A national non-profit organization that enables parents to find information and resources for their children who are
blind or visually impaired. NAPVI offers information and referral services, initiates outreach by providing seed
money to promotes the development of state and local organizations, has a quarterly publication, advocates for
educational needs, and offers emotional support and networking opportunities.
An Internet site that contains information on topics is pertaining to parenting and teaching children with a visual
impairment. Information and links to other sites about vision-related services, special education, assistive
technology and products, laws and legislation, entertainment, research, and other organizations and groups that
might be of interest.
The Hadley School for the Blind
The Hadley School offers Parent/Child and Parent/Family correspondence courses on a variety of topics. Parent/Child
courses include: Reach and Teach, which provides step-by-step teaching techniques and guideline to help parents
assess and build on a child's strengths; Child Development; Partners in Education; Learning, Play, and Toys; and
Early Independence. Parent/Family course topics include Abacus I and II; Accessing Local Sports and Recreation;
Braille Reading for Family members, College Bound, the Human Eye; Independent Living; Personal Computers; self-esteem.
Blind Children's Center
This Los Angeles organization has a number of videos and publications (some in Spanish) that can provide useful
information for families of blind or visually impaired children. Topics include: beginning nurturing, social, play
and language interactions; teaching young children who are visually impaired; common concerns for the preschool child
who is visually impaired or blind; feeding a child with a visual impairment; movement development for babies who are
visually impaired; orientation and mobility for preschool children designing and constructing simple adaptive
mobility devices for preschool children; multiple disabilities; and parents talk about their feelings.
American Council of the Blind
American Federation for the Blind
American Printing House for the Blind
National Federation of the Blind
Links to Other Websites
Eye Resources on the Internet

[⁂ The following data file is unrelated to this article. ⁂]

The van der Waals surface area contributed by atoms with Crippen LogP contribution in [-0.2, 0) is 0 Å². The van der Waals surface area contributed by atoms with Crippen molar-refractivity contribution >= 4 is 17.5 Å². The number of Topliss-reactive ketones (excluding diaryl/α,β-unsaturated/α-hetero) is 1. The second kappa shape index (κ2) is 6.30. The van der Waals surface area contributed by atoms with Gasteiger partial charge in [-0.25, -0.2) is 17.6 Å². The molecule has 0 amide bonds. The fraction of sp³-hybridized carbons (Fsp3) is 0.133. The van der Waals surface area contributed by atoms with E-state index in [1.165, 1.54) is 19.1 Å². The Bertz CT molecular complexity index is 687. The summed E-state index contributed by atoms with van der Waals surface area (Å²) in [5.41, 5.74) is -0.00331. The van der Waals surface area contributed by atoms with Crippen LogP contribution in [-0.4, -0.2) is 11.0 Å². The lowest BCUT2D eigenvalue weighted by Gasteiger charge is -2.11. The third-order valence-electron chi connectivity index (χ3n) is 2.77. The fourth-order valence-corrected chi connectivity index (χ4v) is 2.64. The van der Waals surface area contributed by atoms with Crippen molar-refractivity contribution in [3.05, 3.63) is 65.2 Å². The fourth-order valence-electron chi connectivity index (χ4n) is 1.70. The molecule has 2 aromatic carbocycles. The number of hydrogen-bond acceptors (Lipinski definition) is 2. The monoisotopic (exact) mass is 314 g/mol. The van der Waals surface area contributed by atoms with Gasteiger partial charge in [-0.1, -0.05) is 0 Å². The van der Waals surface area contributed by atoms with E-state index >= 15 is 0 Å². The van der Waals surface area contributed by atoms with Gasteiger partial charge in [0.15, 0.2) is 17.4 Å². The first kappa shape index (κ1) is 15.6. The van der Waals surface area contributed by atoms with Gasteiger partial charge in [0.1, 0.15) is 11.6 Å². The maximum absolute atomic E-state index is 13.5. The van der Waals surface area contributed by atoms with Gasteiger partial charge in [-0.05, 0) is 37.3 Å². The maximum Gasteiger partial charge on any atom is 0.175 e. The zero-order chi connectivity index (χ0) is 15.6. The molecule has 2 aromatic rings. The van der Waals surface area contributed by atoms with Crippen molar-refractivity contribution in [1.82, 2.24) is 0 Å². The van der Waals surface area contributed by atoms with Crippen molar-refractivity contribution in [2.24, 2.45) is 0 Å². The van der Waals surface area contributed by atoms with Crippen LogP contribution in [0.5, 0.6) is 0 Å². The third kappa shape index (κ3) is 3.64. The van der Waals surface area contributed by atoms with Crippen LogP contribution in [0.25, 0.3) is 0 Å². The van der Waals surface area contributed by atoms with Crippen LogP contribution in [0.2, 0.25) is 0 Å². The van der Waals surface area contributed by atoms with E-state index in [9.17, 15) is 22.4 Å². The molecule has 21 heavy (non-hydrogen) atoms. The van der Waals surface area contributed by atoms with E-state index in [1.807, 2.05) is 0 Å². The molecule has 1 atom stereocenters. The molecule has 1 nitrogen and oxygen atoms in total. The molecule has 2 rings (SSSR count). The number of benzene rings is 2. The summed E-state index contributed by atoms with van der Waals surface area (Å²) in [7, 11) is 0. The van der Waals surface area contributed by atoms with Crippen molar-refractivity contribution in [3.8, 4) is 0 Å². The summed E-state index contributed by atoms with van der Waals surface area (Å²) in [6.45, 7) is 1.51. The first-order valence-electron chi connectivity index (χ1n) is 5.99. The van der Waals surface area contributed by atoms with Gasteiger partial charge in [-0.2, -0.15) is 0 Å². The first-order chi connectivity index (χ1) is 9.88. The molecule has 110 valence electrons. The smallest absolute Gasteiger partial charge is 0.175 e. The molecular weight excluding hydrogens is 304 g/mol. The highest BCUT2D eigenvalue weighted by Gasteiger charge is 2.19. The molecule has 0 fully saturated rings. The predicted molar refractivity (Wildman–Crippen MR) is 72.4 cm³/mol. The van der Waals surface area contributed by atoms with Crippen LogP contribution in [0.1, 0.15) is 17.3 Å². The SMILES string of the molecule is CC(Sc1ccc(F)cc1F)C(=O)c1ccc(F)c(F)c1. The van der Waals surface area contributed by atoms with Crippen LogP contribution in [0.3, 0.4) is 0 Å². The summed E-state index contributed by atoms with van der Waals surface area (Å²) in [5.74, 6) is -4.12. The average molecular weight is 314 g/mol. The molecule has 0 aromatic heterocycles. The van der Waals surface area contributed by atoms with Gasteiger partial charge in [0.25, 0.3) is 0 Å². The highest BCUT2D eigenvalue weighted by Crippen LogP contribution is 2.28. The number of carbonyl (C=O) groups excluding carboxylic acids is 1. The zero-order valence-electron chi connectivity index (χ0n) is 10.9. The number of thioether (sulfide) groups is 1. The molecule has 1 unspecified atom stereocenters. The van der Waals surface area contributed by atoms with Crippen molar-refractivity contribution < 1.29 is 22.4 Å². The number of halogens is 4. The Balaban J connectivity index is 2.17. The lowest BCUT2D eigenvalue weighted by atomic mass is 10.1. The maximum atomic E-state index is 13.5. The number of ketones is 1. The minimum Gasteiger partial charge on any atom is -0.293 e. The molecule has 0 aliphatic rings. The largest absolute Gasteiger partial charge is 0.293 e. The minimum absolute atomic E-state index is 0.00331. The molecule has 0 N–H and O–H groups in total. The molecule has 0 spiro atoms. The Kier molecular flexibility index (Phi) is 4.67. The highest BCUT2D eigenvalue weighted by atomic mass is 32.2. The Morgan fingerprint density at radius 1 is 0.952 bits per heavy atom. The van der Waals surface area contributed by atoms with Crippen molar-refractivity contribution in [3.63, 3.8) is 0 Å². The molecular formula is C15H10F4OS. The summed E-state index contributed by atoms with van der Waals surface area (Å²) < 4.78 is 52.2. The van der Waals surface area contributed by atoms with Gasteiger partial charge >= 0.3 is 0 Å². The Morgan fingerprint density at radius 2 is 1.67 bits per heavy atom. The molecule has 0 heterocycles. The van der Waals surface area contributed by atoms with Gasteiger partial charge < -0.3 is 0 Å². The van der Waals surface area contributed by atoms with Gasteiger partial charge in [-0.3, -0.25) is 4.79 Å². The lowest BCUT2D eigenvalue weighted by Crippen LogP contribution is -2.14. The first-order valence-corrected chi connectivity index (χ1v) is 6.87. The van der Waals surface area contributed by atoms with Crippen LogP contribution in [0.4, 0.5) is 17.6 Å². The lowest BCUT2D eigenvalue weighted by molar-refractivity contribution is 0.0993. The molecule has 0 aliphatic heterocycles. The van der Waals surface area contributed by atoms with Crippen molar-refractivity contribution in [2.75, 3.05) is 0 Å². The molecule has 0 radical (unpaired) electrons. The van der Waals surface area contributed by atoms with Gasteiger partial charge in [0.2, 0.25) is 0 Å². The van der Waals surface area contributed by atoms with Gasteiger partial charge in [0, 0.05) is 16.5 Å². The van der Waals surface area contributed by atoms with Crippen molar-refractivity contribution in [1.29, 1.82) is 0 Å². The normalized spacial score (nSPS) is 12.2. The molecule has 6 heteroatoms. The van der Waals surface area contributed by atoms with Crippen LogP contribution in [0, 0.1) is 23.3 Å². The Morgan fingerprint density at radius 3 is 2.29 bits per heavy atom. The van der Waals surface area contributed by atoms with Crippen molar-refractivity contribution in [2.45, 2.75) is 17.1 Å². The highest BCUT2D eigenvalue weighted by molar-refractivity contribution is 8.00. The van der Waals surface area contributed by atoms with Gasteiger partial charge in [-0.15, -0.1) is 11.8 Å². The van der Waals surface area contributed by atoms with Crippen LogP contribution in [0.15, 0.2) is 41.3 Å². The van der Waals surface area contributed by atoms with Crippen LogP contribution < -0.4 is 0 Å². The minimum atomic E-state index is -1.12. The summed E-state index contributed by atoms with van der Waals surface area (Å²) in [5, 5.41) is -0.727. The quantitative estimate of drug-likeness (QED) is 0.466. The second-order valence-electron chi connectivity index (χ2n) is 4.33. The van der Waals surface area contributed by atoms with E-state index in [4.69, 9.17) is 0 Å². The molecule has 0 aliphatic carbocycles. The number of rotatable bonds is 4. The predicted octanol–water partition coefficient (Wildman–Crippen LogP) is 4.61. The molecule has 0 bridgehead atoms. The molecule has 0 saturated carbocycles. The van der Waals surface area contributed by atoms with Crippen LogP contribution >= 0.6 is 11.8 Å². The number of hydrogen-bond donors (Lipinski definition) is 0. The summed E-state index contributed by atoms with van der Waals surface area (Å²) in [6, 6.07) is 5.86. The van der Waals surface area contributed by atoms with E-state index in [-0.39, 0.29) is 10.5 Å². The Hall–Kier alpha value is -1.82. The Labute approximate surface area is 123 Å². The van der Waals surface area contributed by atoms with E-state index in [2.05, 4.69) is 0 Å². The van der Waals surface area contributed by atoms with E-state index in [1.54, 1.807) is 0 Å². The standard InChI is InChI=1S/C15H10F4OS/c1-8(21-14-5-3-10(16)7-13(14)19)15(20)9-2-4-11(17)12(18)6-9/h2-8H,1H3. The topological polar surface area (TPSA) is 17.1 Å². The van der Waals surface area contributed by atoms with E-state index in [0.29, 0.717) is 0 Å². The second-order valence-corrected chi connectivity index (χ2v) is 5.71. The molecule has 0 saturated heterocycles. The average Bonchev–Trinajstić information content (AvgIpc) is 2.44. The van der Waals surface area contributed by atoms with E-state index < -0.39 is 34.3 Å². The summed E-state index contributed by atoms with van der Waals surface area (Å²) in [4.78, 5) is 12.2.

International Organization for the Blind
Blindness Resource Center
A Blind Net
Snuggl' Up, Inc
SNG Prosthetic Eye Institute
Angel Flight is a non-profit, volunteer pilot organization that coordinates free air transportation on corporate
aircraft for those with medical needs.
Midwest Express Miracle Miles
One free flight, thereafter flights are discounted. No financial requirements.
Phone: Call Natalie Fuerst at 1-414-570-3644
Private jets used by corporations that have empty seats, free flights. No financial requirements.
Northwest Airlines, Kid Cares Program
Those with financial need have priority.
American Airlines, Aadvantage Miles for Kids in Need
Helps those in financial need.
Phone: 1-817-963- 8118
The National Patient Travel HELPLINE
Helps those in financial need.
American Cancer Society's Winn-Dixie Hope Lodge
The American Cancer Society understands the challenges that families face when a loved one needs cancer treatment
far from home. It can be uncomfortable and extremely costly to stay in hotels for weeks at a time. That's where Hope
Lodge can help. It offers a friendly environment with no limit on the length of stay. Hope Lodge provides several
kitchen areas where families can cook their own meals. While Hope Lodge does not provide medical, counseling, or
religious services, it is far more than a hotel. It's a home-away-from-home when it's needed most.
Phone: 1-800-ACS-2345; In Miami: 305-547-2210; Other areas: 1-317-415-5000
Ronald McDonald House
Since 1974, families around the world have been calling Ronald McDonald House a "home-away-from-home."
Address: Ronald McDonald House Charities, One Kroc Drive, Oak Brook, Illinois, 60523